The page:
The sirens, if you recall your Greek mythology, used their beautiful voices to lure passing sailors eager to listen to them into rough waters and rocky reefs that destroyed their ships and drowned the men.

A similar phenomenon is occurring now with the IANA transition. (The voices are not the lithe and lovely daughters of the river god Achelous, alas, but current and former ICANN board members.) The voices tell us how simple and easy the transition would be if we didn’t bother with any contracting relationship. All we have to do is leave IANA in ICANN, which is doing a fine job now. Why create any new moving parts? Why worry about separability?

Of course, simplicity is desirable. But the “solution” currently being offered in its name is an illusion.

Let’s begin with the most obvious fact: the current performance of the IANA functions is the product of a contractual relationship with the NTIA, and an MoU with the IETF. Getting rid of that recurring contracting process is a major change in the status quo. How IANA and ICANN will behave in its absence is an open question. We cannot just assume that all will be fine.

But that is only the first rock to avoid. The sirens of ICANN cannot help but recognize the need for some kind of accountability and separability. They tell us we don’t need contracting – if we don’t trust ICANN to do the IANA functions right, we can “fix” ICANN through the CCWG accountability process. Or we can have some new process within ICANN that will allow us find a new operator.

And that’s when simplicity turns into devilish complexity.

The CCWG on ICANN accountability is now talking about nearly a dozen complex bylaw changes. New procedures to allow community members to “spill the board.” New appeals processes. Possibly new membership structures. One internal solution proposed in the CWG proposes a ‘golden bylaw,’ of questionable legal feasibility, to allow some unspecified, not-yet-created committee within ICANN to move the functions to someone else. This is not simple. Not only is it complex, it relies on decisions that will be made and implemented months or even years into the future.

Moreover, all of the actual proposals for internal solutions so far involve the creation of some equivalent of a Customer Standing Committee, or a Multistakeholder Review Team, or both. In other words, they incorporate the same structures that were proposed to implement the contracting, ‘external’ solution. Where is the simplicity gain? Why do all the problems the internalists found with these structures disappear when they become part of ICANN?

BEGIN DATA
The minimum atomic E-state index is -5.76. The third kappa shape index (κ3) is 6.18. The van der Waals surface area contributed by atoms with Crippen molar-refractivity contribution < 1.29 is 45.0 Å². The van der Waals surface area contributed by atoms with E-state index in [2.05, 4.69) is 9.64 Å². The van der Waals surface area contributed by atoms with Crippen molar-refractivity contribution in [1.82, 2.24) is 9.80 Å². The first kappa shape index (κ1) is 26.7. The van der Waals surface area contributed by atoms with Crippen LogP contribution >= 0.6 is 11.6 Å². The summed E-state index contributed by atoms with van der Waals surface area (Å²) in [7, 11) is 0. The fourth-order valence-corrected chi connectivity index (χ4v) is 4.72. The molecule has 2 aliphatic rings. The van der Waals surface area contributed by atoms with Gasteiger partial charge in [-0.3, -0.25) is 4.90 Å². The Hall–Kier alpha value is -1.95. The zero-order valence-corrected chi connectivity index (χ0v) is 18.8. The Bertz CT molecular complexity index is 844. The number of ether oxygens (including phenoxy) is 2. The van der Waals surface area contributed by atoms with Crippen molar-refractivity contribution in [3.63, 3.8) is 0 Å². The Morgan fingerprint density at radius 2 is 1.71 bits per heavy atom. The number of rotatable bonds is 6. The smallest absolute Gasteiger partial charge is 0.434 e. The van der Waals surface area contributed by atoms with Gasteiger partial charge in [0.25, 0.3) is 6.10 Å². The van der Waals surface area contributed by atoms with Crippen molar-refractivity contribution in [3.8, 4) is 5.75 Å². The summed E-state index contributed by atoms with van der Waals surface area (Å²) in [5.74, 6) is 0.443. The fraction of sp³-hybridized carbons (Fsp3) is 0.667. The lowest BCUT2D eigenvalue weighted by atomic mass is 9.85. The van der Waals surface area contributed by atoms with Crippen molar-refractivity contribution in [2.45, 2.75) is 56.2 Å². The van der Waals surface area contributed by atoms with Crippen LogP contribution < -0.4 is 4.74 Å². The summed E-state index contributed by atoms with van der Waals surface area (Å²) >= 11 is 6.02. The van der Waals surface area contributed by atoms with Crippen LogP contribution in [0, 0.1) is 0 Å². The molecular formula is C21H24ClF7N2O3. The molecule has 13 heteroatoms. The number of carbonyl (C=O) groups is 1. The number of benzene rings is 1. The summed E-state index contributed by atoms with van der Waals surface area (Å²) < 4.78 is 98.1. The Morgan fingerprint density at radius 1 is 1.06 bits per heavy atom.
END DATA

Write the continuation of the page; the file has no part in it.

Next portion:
In short, the advocates of an ICANN-centric ‘simplicity’ are broadcasting beautiful music, but diverting our attention from the shoals and rocks that must be avoided if an internal solution is to provide the same level of accountability and performance that a contracting solution provides.

Even if you think ICANN is ready to take that step away from NTIA, why wouldn’t the customers of the names-related IANA functions want to be able to impose a service level agreement (SLA) on ICANN’s IANA department, and be able to enforce it by exercising a right to move the contract to someone else? The IETF has retained that right. The numbers community has newly asserted that right for the numbers-related functions as part of the IANA transition. If contracting is seen as necessary and beneficial for those communities, why is it not also beneficial for names?

This debate is not about simplicity vs. complexity. It is about the most resilient and effective methods of providing good performance of the IANA functions and accountability for ICANN as a whole. The next time you hear someone tell us how simple it will be to manage the IANA functions in an accountable manner without the NTIA, ask for an organization chart and a detailed, specific description of the bylaw changes required to implement it.

We’re betting it won’t be simple.

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